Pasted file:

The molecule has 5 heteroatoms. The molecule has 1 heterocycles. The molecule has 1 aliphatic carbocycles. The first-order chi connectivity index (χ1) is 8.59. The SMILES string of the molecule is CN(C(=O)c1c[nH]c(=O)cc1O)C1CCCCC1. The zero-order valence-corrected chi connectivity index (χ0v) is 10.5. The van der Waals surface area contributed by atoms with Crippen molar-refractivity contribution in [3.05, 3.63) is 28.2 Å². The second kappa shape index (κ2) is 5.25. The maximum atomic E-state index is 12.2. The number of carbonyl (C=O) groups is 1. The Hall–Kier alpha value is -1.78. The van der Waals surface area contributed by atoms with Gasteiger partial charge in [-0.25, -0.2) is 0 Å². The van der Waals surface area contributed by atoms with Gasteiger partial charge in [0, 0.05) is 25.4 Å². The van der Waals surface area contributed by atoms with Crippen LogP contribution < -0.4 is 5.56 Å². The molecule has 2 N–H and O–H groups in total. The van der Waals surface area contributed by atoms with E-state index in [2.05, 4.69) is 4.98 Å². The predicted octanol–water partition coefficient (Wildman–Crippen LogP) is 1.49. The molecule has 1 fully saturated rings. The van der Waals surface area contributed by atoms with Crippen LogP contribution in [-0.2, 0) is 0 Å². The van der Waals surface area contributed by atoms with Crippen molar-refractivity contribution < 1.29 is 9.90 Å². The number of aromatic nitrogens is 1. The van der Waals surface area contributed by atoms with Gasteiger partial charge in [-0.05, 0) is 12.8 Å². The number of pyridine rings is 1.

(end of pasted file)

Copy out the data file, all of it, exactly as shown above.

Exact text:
The molecule has 5 heteroatoms. The molecule has 1 heterocycles. The molecule has 1 aliphatic carbocycles. The first-order chi connectivity index (χ1) is 8.59. The SMILES string of the molecule is CN(C(=O)c1c[nH]c(=O)cc1O)C1CCCCC1. The zero-order valence-corrected chi connectivity index (χ0v) is 10.5. The van der Waals surface area contributed by atoms with Crippen molar-refractivity contribution in [3.05, 3.63) is 28.2 Å². The second kappa shape index (κ2) is 5.25. The maximum atomic E-state index is 12.2. The number of carbonyl (C=O) groups is 1. The Hall–Kier alpha value is -1.78. The van der Waals surface area contributed by atoms with Gasteiger partial charge in [-0.25, -0.2) is 0 Å². The van der Waals surface area contributed by atoms with Gasteiger partial charge in [0, 0.05) is 25.4 Å². The van der Waals surface area contributed by atoms with Crippen LogP contribution < -0.4 is 5.56 Å². The molecule has 2 N–H and O–H groups in total. The van der Waals surface area contributed by atoms with E-state index in [2.05, 4.69) is 4.98 Å². The predicted octanol–water partition coefficient (Wildman–Crippen LogP) is 1.49. The molecule has 1 fully saturated rings. The van der Waals surface area contributed by atoms with Crippen LogP contribution in [-0.2, 0) is 0 Å². The van der Waals surface area contributed by atoms with Crippen molar-refractivity contribution < 1.29 is 9.90 Å². The number of aromatic nitrogens is 1. The van der Waals surface area contributed by atoms with Gasteiger partial charge in [-0.05, 0) is 12.8 Å². The number of pyridine rings is 1.